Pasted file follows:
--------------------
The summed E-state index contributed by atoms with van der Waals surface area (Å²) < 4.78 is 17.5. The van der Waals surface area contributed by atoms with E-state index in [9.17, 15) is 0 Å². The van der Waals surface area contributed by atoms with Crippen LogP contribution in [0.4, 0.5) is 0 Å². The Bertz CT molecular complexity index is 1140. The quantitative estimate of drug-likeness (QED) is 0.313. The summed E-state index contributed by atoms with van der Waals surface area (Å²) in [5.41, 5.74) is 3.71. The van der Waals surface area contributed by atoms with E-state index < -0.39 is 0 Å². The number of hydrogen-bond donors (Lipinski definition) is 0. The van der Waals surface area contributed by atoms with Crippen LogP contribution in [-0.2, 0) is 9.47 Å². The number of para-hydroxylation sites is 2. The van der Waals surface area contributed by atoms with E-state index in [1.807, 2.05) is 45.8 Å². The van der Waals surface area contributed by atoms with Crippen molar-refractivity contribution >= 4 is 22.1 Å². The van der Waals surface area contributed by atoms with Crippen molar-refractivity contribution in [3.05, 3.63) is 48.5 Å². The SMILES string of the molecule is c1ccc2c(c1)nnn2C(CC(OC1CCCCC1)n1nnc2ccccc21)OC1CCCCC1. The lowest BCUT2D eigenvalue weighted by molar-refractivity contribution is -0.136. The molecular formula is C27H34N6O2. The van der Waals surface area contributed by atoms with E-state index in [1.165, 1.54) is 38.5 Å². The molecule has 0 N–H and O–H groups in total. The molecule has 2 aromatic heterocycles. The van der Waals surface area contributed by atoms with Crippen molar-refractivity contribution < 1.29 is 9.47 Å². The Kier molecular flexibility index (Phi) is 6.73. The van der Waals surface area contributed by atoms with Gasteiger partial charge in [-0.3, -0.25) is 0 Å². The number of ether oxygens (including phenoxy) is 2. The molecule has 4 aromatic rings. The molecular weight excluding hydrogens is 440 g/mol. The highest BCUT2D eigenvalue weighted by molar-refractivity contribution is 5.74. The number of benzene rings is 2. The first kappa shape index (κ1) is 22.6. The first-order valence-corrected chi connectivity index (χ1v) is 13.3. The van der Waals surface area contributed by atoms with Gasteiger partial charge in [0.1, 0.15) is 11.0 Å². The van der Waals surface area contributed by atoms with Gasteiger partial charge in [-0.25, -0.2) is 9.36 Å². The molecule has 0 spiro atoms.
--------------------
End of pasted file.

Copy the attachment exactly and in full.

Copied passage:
The summed E-state index contributed by atoms with van der Waals surface area (Å²) < 4.78 is 17.5. The van der Waals surface area contributed by atoms with E-state index in [9.17, 15) is 0 Å². The van der Waals surface area contributed by atoms with Crippen LogP contribution in [0.4, 0.5) is 0 Å². The Bertz CT molecular complexity index is 1140. The quantitative estimate of drug-likeness (QED) is 0.313. The summed E-state index contributed by atoms with van der Waals surface area (Å²) in [5.41, 5.74) is 3.71. The van der Waals surface area contributed by atoms with E-state index < -0.39 is 0 Å². The number of hydrogen-bond donors (Lipinski definition) is 0. The van der Waals surface area contributed by atoms with Crippen LogP contribution in [-0.2, 0) is 9.47 Å². The number of para-hydroxylation sites is 2. The van der Waals surface area contributed by atoms with E-state index in [1.807, 2.05) is 45.8 Å². The van der Waals surface area contributed by atoms with Crippen molar-refractivity contribution >= 4 is 22.1 Å². The van der Waals surface area contributed by atoms with Crippen molar-refractivity contribution in [3.05, 3.63) is 48.5 Å². The SMILES string of the molecule is c1ccc2c(c1)nnn2C(CC(OC1CCCCC1)n1nnc2ccccc21)OC1CCCCC1. The lowest BCUT2D eigenvalue weighted by molar-refractivity contribution is -0.136. The molecular formula is C27H34N6O2. The van der Waals surface area contributed by atoms with E-state index in [1.165, 1.54) is 38.5 Å². The molecule has 0 N–H and O–H groups in total. The molecule has 2 aromatic heterocycles. The van der Waals surface area contributed by atoms with Crippen molar-refractivity contribution < 1.29 is 9.47 Å². The Kier molecular flexibility index (Phi) is 6.73. The van der Waals surface area contributed by atoms with Gasteiger partial charge in [-0.3, -0.25) is 0 Å². The number of ether oxygens (including phenoxy) is 2. The molecule has 4 aromatic rings. The molecular weight excluding hydrogens is 440 g/mol. The highest BCUT2D eigenvalue weighted by molar-refractivity contribution is 5.74. The number of benzene rings is 2. The first kappa shape index (κ1) is 22.6. The first-order valence-corrected chi connectivity index (χ1v) is 13.3. The van der Waals surface area contributed by atoms with Gasteiger partial charge in [0.1, 0.15) is 11.0 Å². The van der Waals surface area contributed by atoms with Gasteiger partial charge in [-0.25, -0.2) is 9.36 Å². The molecule has 0 spiro atoms.